Summer books and TV — ’tis the season for getting lost in a good story

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Ah, summer.  I am loving it: the slower pace of life, the lack of papers to grade, the chance to catch up on reading and writing (more on that later).  And sleep!  No longer does that alarm go off at the brutal hour of six.   That may be the best thing of all.

BOOKS

The kids and I are in reading mode, with another trip to the library planned for today.  Matthew and I just got a kick out of Mrs. Piggle-Wiggle, which I read as a kid and loved.  It was pretty darn fun as an adult, too.

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On my summer radar is introducing Charlotte’s Web with the kids.  They haven’t read it yet, and I haven’t read it in years, and can one properly be a child without this marvelous book?

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I’m engrossed in Quiet: The Power of Introverts in a World That Can’t Stop Talking by Susan Cain.  I’m reading it with an eye to improving my teaching practice (sometimes you end up with a classroom full of introverts, and you can feel it), but a plus is that I’m starting to understand myself better as well.

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On a whim a while back, I also picked up Pray Like a Gourmet:Creative Ways to Feed Your Soul by David Brazzeal.  It’s a book on expanding your prayer repertoire, offering a whole smorgasboard of things to try, and it’s a beautifully-designed book as well.  A very unique approach … sort of like fusion cuisine for the spirit.

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TV SERIES

‘Tis the season to get lost in a series, and luckily Masterpiece Theatre is about to oblige.  Tomorrow night is the start of “Poldark,” and I am counting the hours.

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I’ve read the first three books in the series, and they’re fabulous, so my hopes are high.  Apparently the series was a colossal hit in the UK (they got to see it a few months ago), so the advance buzz is good.  Tomorrow night it starts — set the DVR!  And check back here Monday for some post-show thoughts.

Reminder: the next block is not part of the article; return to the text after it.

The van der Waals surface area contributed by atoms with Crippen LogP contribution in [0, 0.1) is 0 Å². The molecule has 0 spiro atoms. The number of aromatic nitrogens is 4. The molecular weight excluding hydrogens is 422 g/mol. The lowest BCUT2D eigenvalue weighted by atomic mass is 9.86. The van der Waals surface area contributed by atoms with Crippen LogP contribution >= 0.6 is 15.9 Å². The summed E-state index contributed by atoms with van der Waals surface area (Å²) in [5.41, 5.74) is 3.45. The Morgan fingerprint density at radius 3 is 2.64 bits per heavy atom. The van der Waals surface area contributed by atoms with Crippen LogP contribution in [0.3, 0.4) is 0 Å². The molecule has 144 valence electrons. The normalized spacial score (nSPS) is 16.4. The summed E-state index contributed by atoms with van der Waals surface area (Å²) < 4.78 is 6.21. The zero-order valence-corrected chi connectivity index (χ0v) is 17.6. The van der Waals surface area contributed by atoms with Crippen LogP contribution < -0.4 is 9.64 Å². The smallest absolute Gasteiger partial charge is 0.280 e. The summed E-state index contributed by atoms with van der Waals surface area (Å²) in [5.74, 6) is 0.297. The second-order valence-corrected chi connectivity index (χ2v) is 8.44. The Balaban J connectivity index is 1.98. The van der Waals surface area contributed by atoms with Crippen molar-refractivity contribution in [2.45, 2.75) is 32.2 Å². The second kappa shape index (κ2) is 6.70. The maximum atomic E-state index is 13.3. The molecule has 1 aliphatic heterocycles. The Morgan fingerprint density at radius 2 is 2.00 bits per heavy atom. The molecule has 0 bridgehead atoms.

Intrigued?  Here’s the PBS preview.

What are YOU enjoying this summer?

Lord, that I may see

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This window is in the beautiful little chapel of the Jesuit Retreat House in Los Altos, California.  I’ve been there several times, and it was on this most recent visit that the words resonated with me.  Lord, that I may see.

What in my life do I see clearly ? What in my life do I miss?

Like many of us, the sense that I rely upon the most to engage with my world is the sense of sight.  It helps me do the things I classify as unexciting and mundane, like drive and cook dinner.  It helps me survive.

But sight also brings joy to my life.  With sight, I can fully experience things like this:

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And this:

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And this:

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And this.

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But it’s not enough just to see these things.  To live richly and gratefully, I need to be conscious that I am seeing them.  I need to pause in the moment, or at the end of the day — or both — and let the miracle of those flowers, that sweetly absorbed reader, those vivid red radishes, sink into my soul.

In the Gospel story referenced in the window above, the beggar wants to go from blindness to sight.  My challenge is not literal blindness, but taking sight for granted.  My challenge is to recognize that God’s grace drenches this world, and that my sense of vision is one of the primary ways that God chooses to share that grace with me.

Lord, that I may see … what a beautiful challenge for the week ahead.

The fortune cookie said I had to do it

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If it’s on my fridge, I might just remember to do it.

I opened a fortune cookie a while back and this was the message inside: Treat yourself to something of quality.

My first reaction was Oh, goodie, can I?  And my second was to start thinking about what “something of quality” actually means.  What comes to mind when I read this phrase?

Here are a few things:

*A day at a high-end spa

*A crazy-expensive bottle of really good wine, the kind you drink only once in your lifetime

*A handbag that is a cut above my usual Old Navy/J C Penney ones

*800 thread count sheets

*A night at, say, The Ritz

*A first-class airplane ticket (whenever I fly steerage — which is all the time — I look covetously at first class and their leg room, their real meals and dishes, their private bathroom.)

None of these is actually likely to happen, given the reality of the Moyer budget, but this is still where my mind went first.  And then I thought: Why do I hear the phrase “something of quality” and automatically think of pricey things?  Aren’t there plenty of other quality things and experiences that don’t cost half my monthly salary?

*A cup of really good coffee

*A walk in a beautiful place  (like Filoli, where I hope to go again soon)

*A feel-good movie (lately I’ve rediscovered “Strictly Ballroom,” which is one of the most happy-making films I know)